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Arduino Programming with XOD - Learning XOD


DroneBot Workshop
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Learn to use XOD, a graphical programming environment for eth Arduino.

Get XOD at https://xod.io
Full article at https://dbot.ws/xod01

This tutorial was sponsored by XOD.

XOD is a free open source development platform for the Arduino that lets you create Arduino projects without writing a single line of code! It’s ideal for rapidly developing projects and it’s a viable alternative to the Arduino IDE.

Unlike the Arduino IDE, XOD uses a graphical user interface, which is available as both a desktop client (for Windows, Mac, and Linux) and as an online application. You assemble XOD programs by hooking up “nodes” on a working surface called a “patch”. It’s a lot easier than writing code and once you're done you just deploy everything to your Arduino.

In this video, I will introduce you to XOD. I’ll show you the principles of XOD programming and how to obtain the XOD IDE for your computer. I’ll then take you through a couple of demonstrations to show you just how easy it is to program in XOD.

In the first demonstration, you’ll learn how to work with XOD. We’ll start with a program that functions very much like the Arduino “Blink” sketch, and we’ll expand it to use two potentiometers to control the blink rate and duty cycle. You soon see how easy it is to program using XOD.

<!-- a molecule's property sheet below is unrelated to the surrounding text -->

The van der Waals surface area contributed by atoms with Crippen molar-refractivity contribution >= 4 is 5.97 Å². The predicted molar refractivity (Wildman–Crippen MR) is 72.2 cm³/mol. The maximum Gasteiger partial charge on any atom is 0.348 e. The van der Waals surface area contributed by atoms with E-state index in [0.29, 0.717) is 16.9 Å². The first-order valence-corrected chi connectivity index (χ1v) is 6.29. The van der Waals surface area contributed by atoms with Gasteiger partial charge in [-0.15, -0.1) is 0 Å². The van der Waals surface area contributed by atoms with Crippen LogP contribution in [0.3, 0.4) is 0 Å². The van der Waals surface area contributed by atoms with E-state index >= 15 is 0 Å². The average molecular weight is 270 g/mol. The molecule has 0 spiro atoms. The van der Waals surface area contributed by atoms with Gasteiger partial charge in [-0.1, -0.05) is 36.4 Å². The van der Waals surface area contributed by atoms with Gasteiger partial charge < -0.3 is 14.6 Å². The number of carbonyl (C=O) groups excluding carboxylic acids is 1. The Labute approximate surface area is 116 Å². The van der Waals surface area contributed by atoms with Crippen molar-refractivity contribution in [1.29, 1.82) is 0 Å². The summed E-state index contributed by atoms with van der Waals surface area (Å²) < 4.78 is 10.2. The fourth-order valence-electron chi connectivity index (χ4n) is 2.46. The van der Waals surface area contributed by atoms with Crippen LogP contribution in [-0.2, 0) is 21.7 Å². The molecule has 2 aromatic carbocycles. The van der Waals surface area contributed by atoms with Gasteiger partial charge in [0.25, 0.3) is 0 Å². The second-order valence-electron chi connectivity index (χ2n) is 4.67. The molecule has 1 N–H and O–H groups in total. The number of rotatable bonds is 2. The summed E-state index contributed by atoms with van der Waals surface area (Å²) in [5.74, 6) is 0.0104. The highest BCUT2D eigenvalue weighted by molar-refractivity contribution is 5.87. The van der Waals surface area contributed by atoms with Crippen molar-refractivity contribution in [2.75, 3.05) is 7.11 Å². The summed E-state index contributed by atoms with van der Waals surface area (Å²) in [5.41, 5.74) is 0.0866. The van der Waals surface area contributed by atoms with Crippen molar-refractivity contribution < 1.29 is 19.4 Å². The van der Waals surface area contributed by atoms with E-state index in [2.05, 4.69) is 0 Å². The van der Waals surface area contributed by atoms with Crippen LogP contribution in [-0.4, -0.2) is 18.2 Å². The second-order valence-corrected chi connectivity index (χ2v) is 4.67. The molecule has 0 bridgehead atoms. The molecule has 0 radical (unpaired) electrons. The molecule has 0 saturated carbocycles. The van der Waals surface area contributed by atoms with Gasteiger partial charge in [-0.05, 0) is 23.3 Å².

Then we’ll move on and rebuild and improve a project that I worked on in a previous video, an LCD temperature and humidity gauge. Using nothing but XOD we will quickly put the project together and add a push button to switch the display between Celsius and Fahrenheit.

Here is the Table of Contents for this video:

00:00 - Introduction
03:33 - XOD Theory
05:44 - Getting XOD
09:27 - Demo 1 - Working with an LED
26:49 - Demo 2 - Temperature & Humidity Gauge

You’ll see that XOD is easy and fun to use!

As always there is an in-depth article that accompanies this video, you’ll find it at https://dbot.ws/xod01 <. You’ll also find XOD documentation, tutorials, and a very active forum on the XOD website at https://xod.io.

The folks who created XOD asked me to create this video and after trying XOD myself I was happy to oblige. I really think you’ll like XOD and that it will help you create wonderful Arduino projects without a lot of complex coding.

XOD is still in its infancy and it won’t completely replace the Arduino IDE (at least not yet) but it’s still a very powerful tool that you’ll enjoy using.

"Never trust a computer you can’t throw out a window." — Steve Wozniak


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